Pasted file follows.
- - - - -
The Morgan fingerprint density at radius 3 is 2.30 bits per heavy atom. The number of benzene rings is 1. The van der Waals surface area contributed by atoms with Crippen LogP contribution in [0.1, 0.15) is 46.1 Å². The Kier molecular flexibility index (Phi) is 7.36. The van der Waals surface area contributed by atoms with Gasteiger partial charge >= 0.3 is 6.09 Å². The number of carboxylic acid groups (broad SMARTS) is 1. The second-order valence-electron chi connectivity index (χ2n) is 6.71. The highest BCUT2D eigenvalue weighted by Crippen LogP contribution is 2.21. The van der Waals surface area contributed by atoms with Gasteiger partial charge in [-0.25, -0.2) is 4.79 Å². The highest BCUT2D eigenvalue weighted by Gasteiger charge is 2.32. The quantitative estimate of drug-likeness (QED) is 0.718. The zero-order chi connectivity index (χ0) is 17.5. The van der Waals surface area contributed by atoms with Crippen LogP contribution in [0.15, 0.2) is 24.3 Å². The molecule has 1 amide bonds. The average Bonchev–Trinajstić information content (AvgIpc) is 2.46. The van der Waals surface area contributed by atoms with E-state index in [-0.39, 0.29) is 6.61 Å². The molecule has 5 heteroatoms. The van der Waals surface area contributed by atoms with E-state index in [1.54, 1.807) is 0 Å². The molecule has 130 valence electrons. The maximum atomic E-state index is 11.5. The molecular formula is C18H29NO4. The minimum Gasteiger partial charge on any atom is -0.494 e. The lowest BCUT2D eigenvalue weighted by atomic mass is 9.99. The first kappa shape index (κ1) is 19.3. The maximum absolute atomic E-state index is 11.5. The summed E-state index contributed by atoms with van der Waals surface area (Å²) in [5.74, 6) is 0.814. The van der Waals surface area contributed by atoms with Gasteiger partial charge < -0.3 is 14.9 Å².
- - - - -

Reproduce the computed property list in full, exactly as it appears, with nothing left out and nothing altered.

The Morgan fingerprint density at radius 3 is 2.30 bits per heavy atom. The number of benzene rings is 1. The van der Waals surface area contributed by atoms with Crippen LogP contribution in [0.1, 0.15) is 46.1 Å². The Kier molecular flexibility index (Phi) is 7.36. The van der Waals surface area contributed by atoms with Gasteiger partial charge >= 0.3 is 6.09 Å². The number of carboxylic acid groups (broad SMARTS) is 1. The second-order valence-electron chi connectivity index (χ2n) is 6.71. The highest BCUT2D eigenvalue weighted by Crippen LogP contribution is 2.21. The van der Waals surface area contributed by atoms with Gasteiger partial charge in [-0.25, -0.2) is 4.79 Å². The highest BCUT2D eigenvalue weighted by Gasteiger charge is 2.32. The quantitative estimate of drug-likeness (QED) is 0.718. The zero-order chi connectivity index (χ0) is 17.5. The van der Waals surface area contributed by atoms with Crippen LogP contribution in [0.15, 0.2) is 24.3 Å². The molecule has 1 amide bonds. The average Bonchev–Trinajstić information content (AvgIpc) is 2.46. The van der Waals surface area contributed by atoms with E-state index in [-0.39, 0.29) is 6.61 Å². The molecule has 5 heteroatoms. The van der Waals surface area contributed by atoms with E-state index in [1.54, 1.807) is 0 Å². The molecule has 130 valence electrons. The maximum atomic E-state index is 11.5. The molecular formula is C18H29NO4. The minimum Gasteiger partial charge on any atom is -0.494 e. The lowest BCUT2D eigenvalue weighted by atomic mass is 9.99. The first kappa shape index (κ1) is 19.3. The maximum absolute atomic E-state index is 11.5. The summed E-state index contributed by atoms with van der Waals surface area (Å²) in [5.74, 6) is 0.814. The van der Waals surface area contributed by atoms with Gasteiger partial charge < -0.3 is 14.9 Å².